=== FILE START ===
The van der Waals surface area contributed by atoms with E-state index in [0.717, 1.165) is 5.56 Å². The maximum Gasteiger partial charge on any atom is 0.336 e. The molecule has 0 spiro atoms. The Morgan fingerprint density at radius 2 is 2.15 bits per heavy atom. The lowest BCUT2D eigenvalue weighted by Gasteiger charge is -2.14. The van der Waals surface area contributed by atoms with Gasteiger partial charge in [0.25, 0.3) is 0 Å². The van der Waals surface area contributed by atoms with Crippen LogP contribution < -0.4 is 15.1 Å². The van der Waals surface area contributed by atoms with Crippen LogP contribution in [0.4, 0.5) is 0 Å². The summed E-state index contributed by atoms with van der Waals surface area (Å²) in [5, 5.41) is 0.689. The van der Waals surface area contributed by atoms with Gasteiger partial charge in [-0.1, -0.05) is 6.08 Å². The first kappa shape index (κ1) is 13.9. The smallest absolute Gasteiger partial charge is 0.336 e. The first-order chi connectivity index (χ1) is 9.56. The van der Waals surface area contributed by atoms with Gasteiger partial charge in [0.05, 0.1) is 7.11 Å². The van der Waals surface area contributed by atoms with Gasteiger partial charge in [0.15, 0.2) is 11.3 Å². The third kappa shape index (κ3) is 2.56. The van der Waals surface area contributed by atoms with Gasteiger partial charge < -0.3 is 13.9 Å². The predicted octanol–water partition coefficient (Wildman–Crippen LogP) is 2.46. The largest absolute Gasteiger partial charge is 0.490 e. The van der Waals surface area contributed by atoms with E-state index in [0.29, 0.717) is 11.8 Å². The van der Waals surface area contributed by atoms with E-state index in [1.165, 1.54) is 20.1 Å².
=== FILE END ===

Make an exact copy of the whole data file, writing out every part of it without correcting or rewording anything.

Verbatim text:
The van der Waals surface area contributed by atoms with E-state index in [0.717, 1.165) is 5.56 Å². The maximum Gasteiger partial charge on any atom is 0.336 e. The molecule has 0 spiro atoms. The Morgan fingerprint density at radius 2 is 2.15 bits per heavy atom. The lowest BCUT2D eigenvalue weighted by Gasteiger charge is -2.14. The van der Waals surface area contributed by atoms with Gasteiger partial charge in [0.25, 0.3) is 0 Å². The van der Waals surface area contributed by atoms with Crippen LogP contribution < -0.4 is 15.1 Å². The van der Waals surface area contributed by atoms with Crippen LogP contribution in [0.4, 0.5) is 0 Å². The summed E-state index contributed by atoms with van der Waals surface area (Å²) in [5, 5.41) is 0.689. The van der Waals surface area contributed by atoms with Gasteiger partial charge in [-0.1, -0.05) is 6.08 Å². The first kappa shape index (κ1) is 13.9. The smallest absolute Gasteiger partial charge is 0.336 e. The first-order chi connectivity index (χ1) is 9.56. The van der Waals surface area contributed by atoms with Gasteiger partial charge in [0.05, 0.1) is 7.11 Å². The van der Waals surface area contributed by atoms with Gasteiger partial charge in [0.15, 0.2) is 11.3 Å². The third kappa shape index (κ3) is 2.56. The van der Waals surface area contributed by atoms with Gasteiger partial charge < -0.3 is 13.9 Å². The predicted octanol–water partition coefficient (Wildman–Crippen LogP) is 2.46. The largest absolute Gasteiger partial charge is 0.490 e. The van der Waals surface area contributed by atoms with E-state index in [0.29, 0.717) is 11.8 Å². The van der Waals surface area contributed by atoms with E-state index in [1.165, 1.54) is 20.1 Å².